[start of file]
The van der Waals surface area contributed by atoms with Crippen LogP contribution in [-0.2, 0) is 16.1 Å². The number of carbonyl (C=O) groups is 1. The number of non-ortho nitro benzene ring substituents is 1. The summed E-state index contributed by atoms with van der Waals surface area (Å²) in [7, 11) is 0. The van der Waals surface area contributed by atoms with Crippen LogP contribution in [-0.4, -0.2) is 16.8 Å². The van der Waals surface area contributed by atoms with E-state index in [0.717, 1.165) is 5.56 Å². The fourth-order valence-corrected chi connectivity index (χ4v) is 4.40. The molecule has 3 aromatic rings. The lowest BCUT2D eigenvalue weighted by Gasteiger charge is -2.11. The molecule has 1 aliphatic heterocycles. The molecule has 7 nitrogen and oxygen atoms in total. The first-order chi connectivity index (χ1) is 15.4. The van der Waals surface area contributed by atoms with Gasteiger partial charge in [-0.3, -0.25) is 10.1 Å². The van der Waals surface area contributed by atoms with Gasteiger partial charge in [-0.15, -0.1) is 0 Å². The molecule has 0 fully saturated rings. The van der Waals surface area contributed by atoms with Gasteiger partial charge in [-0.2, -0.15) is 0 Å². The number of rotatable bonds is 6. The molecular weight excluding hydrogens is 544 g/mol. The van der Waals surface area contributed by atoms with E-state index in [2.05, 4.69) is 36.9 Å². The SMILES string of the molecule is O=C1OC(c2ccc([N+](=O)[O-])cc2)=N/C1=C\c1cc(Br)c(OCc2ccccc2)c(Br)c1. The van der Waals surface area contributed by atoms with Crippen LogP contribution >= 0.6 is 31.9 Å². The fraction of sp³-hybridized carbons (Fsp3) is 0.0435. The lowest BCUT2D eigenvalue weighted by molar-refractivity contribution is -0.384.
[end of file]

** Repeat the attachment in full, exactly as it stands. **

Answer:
The van der Waals surface area contributed by atoms with Crippen LogP contribution in [-0.2, 0) is 16.1 Å². The number of carbonyl (C=O) groups is 1. The number of non-ortho nitro benzene ring substituents is 1. The summed E-state index contributed by atoms with van der Waals surface area (Å²) in [7, 11) is 0. The van der Waals surface area contributed by atoms with Crippen LogP contribution in [-0.4, -0.2) is 16.8 Å². The van der Waals surface area contributed by atoms with E-state index in [0.717, 1.165) is 5.56 Å². The fourth-order valence-corrected chi connectivity index (χ4v) is 4.40. The molecule has 3 aromatic rings. The lowest BCUT2D eigenvalue weighted by Gasteiger charge is -2.11. The molecule has 1 aliphatic heterocycles. The molecule has 7 nitrogen and oxygen atoms in total. The first-order chi connectivity index (χ1) is 15.4. The van der Waals surface area contributed by atoms with Gasteiger partial charge in [-0.3, -0.25) is 10.1 Å². The van der Waals surface area contributed by atoms with Gasteiger partial charge in [-0.15, -0.1) is 0 Å². The molecule has 0 fully saturated rings. The van der Waals surface area contributed by atoms with Gasteiger partial charge in [-0.2, -0.15) is 0 Å². The number of rotatable bonds is 6. The molecular weight excluding hydrogens is 544 g/mol. The van der Waals surface area contributed by atoms with E-state index in [2.05, 4.69) is 36.9 Å². The SMILES string of the molecule is O=C1OC(c2ccc([N+](=O)[O-])cc2)=N/C1=C\c1cc(Br)c(OCc2ccccc2)c(Br)c1. The van der Waals surface area contributed by atoms with Crippen LogP contribution >= 0.6 is 31.9 Å². The fraction of sp³-hybridized carbons (Fsp3) is 0.0435. The lowest BCUT2D eigenvalue weighted by molar-refractivity contribution is -0.384.